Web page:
by Chisato Hara, The Jakarta Post, Jakarta
Anyone who has made an impromptu, solo trip to a hitherto unknown country will immediately recognize themselves on the opening page of Australian writer-performer Jan Cornall's Take Me to Paradise, launched on Sept. 30 during the recent Ubud Writers & Readers Festival.
Walking out of the arrival hall, the protagonist finds herself amid a sea of welcoming and searching faces -- but they are not for her. In fact, even her family back home in Australia don't know where she is.
Marilyn is a 40-something divorcee with children who is lost in her newfound singledom, although it has been several years since she left her marriage.
A librarian who aspires to become a writer, she feels like a walking cliche. So she packs a suitcase on a whim and takes a Monday morning flight to Bali, a place to which she has always longed to go.
While many travelers may choose Bali as a destination, Marilyn's motivation is simply escape -- an escape from her life, her responsibilities, her current and past relationships. Most of all, she is escaping from the person she has become, molded in large part by circumstance and obligation.
The central character stumbles through much of her five days in Bali, and the reader often watches through her eyes as she looks at events and people from outside of herself, detached and in limbo.
While Cornall's first work of prose -- she has previously written plays, poetry, songs and a screenplay -- explores underlying themes of abandonment, self-denial and loss, it is never pedantic nor forced in their treatment, and at times borders on self-effacing. Instead, what stands out is her sense of humor, one that finds the comic in all encounters, especially the absurd and awkward.
At one point, Marilyn bursts into tears in a highly public area. Uncomfortable as this scene may be (particularly for those who have had a similar experience), it does not induce embarrassment or pity. As Marilyn tries to recover and fails, somewhere within she is also laughing at herself, and so urges readers to compassion and companionable laughter.
Cornall's humor is particularly apparent in Marilyn's imagined monologues, whether to explain why she is going to Bali to the passenger beside her on the plane, or as she ponders over her past and relives experiences in full view of the reader -- such as her fumbling experiment with Internet dating.
These monologues are so honest, genuine and stark in their effortless delivery that one begins to suspect that Take Me to Paradise is semi-autobiographical. They also provide clues as to Marilyn's development, as her monologues evolve in perspective from "should have been" to "could have been", then to "could be" and finally, "will be".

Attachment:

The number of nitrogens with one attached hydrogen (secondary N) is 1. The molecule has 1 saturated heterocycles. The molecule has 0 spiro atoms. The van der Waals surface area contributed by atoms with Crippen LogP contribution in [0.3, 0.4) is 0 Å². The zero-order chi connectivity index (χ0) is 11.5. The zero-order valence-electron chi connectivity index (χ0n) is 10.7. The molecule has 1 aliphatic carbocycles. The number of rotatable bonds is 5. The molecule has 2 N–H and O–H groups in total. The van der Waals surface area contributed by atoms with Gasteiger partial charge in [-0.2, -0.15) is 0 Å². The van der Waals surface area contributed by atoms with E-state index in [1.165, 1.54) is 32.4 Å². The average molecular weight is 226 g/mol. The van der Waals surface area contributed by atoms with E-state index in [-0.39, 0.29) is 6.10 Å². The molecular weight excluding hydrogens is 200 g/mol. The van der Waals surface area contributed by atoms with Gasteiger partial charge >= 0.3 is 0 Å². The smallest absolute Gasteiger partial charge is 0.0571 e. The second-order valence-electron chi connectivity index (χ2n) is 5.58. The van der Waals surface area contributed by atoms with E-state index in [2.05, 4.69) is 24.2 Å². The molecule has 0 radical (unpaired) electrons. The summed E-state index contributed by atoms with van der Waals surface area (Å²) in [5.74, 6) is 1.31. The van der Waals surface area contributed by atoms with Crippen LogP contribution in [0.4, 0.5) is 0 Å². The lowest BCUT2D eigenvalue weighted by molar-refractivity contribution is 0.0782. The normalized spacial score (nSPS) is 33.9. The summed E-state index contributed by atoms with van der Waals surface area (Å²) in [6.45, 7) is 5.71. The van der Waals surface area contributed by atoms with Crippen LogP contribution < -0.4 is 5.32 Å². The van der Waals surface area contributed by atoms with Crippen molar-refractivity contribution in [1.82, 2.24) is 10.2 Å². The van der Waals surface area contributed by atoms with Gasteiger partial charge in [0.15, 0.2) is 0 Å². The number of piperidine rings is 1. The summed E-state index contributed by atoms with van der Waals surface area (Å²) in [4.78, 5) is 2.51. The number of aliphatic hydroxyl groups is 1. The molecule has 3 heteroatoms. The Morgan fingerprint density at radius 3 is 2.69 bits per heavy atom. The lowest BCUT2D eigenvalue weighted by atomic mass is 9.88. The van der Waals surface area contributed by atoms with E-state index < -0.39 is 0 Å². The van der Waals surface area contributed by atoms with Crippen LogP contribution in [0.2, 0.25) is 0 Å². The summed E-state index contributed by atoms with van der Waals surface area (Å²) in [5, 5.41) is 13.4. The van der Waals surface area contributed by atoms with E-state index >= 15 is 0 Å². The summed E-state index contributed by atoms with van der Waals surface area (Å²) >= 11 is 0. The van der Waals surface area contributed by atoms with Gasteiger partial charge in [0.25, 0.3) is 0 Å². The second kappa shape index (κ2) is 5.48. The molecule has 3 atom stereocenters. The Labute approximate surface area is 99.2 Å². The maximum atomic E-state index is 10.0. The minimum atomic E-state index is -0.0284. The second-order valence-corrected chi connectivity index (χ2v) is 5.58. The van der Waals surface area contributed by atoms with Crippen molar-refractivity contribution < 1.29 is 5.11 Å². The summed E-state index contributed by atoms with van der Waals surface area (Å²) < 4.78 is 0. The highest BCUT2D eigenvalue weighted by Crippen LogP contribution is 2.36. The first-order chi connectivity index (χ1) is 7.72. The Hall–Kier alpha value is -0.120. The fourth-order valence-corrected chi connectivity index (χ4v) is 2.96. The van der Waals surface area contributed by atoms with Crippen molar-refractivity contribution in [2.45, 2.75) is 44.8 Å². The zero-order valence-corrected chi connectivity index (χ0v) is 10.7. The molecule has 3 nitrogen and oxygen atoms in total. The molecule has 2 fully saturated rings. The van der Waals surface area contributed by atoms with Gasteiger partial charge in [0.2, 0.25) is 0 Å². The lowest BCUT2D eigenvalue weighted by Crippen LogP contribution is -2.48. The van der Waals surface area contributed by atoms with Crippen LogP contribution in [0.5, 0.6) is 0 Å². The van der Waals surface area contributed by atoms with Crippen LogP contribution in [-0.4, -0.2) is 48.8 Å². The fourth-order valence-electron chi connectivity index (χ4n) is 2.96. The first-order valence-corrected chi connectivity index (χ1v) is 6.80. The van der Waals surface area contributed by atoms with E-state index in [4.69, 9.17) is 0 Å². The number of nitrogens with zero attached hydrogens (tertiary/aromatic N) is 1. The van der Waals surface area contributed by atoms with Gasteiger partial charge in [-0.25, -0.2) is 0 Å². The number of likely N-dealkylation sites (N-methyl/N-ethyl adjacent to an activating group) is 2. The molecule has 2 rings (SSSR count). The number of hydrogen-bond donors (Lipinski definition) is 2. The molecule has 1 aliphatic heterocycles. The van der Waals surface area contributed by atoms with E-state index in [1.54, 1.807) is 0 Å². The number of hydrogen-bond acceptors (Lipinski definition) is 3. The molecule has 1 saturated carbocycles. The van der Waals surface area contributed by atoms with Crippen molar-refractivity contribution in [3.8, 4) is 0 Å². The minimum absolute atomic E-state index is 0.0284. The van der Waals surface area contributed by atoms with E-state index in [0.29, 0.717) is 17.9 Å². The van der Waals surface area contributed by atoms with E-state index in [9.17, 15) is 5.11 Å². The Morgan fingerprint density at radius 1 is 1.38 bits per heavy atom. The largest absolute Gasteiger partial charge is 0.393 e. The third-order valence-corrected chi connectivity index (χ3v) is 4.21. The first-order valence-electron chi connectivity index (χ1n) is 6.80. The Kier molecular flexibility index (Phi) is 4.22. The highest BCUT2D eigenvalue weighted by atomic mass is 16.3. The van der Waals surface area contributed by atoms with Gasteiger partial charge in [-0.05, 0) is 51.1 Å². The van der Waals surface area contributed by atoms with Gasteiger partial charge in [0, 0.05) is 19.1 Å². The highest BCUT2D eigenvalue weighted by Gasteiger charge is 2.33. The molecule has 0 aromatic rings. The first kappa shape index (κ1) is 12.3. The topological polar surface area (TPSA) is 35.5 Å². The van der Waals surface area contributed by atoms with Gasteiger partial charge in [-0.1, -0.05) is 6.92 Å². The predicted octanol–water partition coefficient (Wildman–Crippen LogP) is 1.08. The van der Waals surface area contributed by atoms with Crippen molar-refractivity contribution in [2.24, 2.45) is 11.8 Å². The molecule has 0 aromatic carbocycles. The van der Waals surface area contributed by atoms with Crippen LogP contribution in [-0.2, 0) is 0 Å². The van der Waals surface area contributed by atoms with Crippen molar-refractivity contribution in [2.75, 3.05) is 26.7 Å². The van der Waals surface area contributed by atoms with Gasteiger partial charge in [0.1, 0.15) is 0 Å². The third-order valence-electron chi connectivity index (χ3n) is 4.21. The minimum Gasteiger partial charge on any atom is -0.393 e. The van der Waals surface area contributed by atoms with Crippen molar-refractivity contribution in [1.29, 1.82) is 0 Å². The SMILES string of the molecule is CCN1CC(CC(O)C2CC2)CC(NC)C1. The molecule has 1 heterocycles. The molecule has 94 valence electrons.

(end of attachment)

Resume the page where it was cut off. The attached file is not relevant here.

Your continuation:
The "paradise" Marilyn visits is "Schapelle's Bali" just before the second bombing, yet she demonstrates a distinct lack of expectation that makes the telling of her visit fresh. Readers familiar with the island will perhaps recall, through Marilyn's impressions, their initial trip there and how the clash of modern and traditional, Balinese and Western, and other such seemingly incongruous elements appeared vibrant, rather than jarringly kitsch.
Certainly, Marilyn is enchanted by the Bali she enters through her chance meeting with a caring and generous driver, Bagus -- and her final destination is the artisan village of Ubud.
And while she might be immersed in a magical enchantment as she tries to pick up some Indonesian terms, tastes her first snake fruit (salak) and purchases a kebaya blouse and sarong at a local market, the source of this "magic" is her free and happy, child-like curiosity and appreciation -- even for the mundane symbols of modern tourism/Bali that weave seamlessly into a temple celebration.
Cliches do abound, mostly in the people surrounding Marilyn: the yoga women who are "experts" on Bali; the middle-aged American couple; the young Balinese man who's into reggae; the young Japanese women with their Balinese holiday beaus.
But Marilyn does not have a cynical bone in her; she is not jaded, so she does not judge, but readers can definitely laugh at the caricatures of these species of tourist.
And in the end, her escape is one that turns into a journey, not so much of self-discovery as one of self-awakening -- of senses and sensuality, independence and individuality. Paradise, in this sense, exists within oneself.
Marilyn is a dreamer who discovers her strength (and courage, though she might only reluctantly attribute such a trait to herself) to make some part of her dream come true -- whether this realization is by chance, accident, or circumstance.
Part travel journal, part diary, Take Me to Paradise is a gem of a novella likely to become a well-worn travel companion.
First printed in the Jakarta Post